Tel Aviv's markets are the best show in town, and they're bustling all day long. A Middle Eastern mélange of tastes, scents, sounds, colors – and lots of people. Friday is the busiest day when most Israelis do their shopping until the afternoon. Closed Saturdays.

Tel Aviv's most famous market is the Carmel Market, which mostly sells fruit and vegetables, but also candy, clothing, toys, cellphone accessories, kitchen gadgets, and other goods. It is located in central Tel Aviv not far from the beach. The Levinsky Market, not far to the south, is the best place to buy spices, dried fruits, and different kinds of legume. A more upscale option is the Sarona Market, which has a variety of luxury foods and restaurants in picturesque surroundings. Finally, HaTikva Market in the southeast of the city is reputed to be the most "authentic" market, keeping its atmosphere as the other markets have gentrified somewhat.

If you are interested in furniture, antiques, or arts and crafts, there are markets for this too. At the Jaffa flea market, stretching over a number of streets in the old Jaffa district, you can find almost anything, but it is best for antiques. The Nachalat Binyamin arts and crafts market and Dizengoff antiques and secondhand market in Central Tel Aviv are equally good, but are only open two days a week.


As malls are good places to catch some air-conditioning during hot Israeli summers, they have quickly become a preferable place of entertainment for the locals. The variety is usually mid-range, mainstream, with both international and local brands.

In central Tel Aviv, Azrieli Center is the busiest mall. This area is also home toDizengoff Center, the first mall built in Israel, as well as Gan Ha'ir, which is next to Rabin Square.

North Tel Aviv is the most upscale part of the city, and unsurprisingly the Ramat Aviv mall is also upscale.

The New Central Bus Station, designed as a combined bus station and mall, has large numbers of stores which now cater to a lower-class crowd, particularly migrants and workers from Third World countries. There are also a large number of vacant stores.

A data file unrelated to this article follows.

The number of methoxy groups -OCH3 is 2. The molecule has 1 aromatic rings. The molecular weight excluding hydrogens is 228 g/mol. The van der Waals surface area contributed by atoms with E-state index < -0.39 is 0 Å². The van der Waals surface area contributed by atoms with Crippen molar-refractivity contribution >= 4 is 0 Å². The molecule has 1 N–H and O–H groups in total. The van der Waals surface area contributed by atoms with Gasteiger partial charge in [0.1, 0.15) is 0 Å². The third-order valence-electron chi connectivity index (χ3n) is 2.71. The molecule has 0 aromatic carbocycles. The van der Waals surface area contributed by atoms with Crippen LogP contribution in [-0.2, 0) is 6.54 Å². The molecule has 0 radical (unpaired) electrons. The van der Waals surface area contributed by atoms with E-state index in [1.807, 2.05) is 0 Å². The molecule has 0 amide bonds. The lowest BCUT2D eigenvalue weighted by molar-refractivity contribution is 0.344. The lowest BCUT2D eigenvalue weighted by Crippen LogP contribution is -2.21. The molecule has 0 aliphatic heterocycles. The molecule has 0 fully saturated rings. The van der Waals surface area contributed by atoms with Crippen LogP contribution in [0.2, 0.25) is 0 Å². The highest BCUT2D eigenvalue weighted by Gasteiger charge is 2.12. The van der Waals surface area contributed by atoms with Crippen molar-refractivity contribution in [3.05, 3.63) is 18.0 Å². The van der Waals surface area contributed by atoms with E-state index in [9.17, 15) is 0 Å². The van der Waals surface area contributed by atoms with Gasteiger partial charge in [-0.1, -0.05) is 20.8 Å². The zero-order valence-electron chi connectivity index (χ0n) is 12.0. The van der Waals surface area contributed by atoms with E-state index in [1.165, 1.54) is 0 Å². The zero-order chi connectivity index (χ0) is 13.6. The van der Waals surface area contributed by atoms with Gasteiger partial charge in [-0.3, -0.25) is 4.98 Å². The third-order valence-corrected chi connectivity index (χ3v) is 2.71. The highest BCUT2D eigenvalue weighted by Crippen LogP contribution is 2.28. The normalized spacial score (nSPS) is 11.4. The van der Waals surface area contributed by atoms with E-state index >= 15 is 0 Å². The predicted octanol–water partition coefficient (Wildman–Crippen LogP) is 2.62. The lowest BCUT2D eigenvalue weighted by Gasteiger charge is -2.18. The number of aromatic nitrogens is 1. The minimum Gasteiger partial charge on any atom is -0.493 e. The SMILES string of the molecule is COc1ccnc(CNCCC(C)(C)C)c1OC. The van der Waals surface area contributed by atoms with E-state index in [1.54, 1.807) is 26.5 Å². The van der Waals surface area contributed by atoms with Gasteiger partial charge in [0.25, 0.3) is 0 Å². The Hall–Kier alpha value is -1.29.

Shopping streets

The air-conditioned malls threaten to destroy the concept of shopping streets, but many of the more special ones still survive, particularly in the city center.

Dizengoff Street is popular with the shoppers, as the street is peppered with numerous specialty shops, cafes, and restaurants, as well as the sprawling Dizengoff Center Mall.

Shenkin Street is known for its trendy cafes as well as designer clothing shops.

Second-hand clothing shops are getting very popular in Tel Aviv and you'll find them scattered all over the city.

Books and music

The country's widespread Steimatzky and Zomet Sfarim chains are a good source for current books. Almost every shop has at least a selection in English. Allenby St. has a number of second hand bookshops, most sell (and buy) English books. For music, check out Tower Records shop in the opera tower, on the corner of Alenby and Herbert Samuel. For the more alternative crowd, Krembo Records in Shenkin Street and Third Ear on King George Street will satisfy your needs.

Art, crafts, jewelry, Judaica

Gordon Street is famous for its art galleries. Ben-Yehuda Street has several JudaicaJewelerysouvenirs shops. You can buy jewelry from Michal Negrin, a world-famous Israeli designer, in her shops at the Azriely mall and on Sheinkin st. The prices are much better than abroad. For more original crafts and Judaica, try the Nahlat Binyamin craft market mentioned above.


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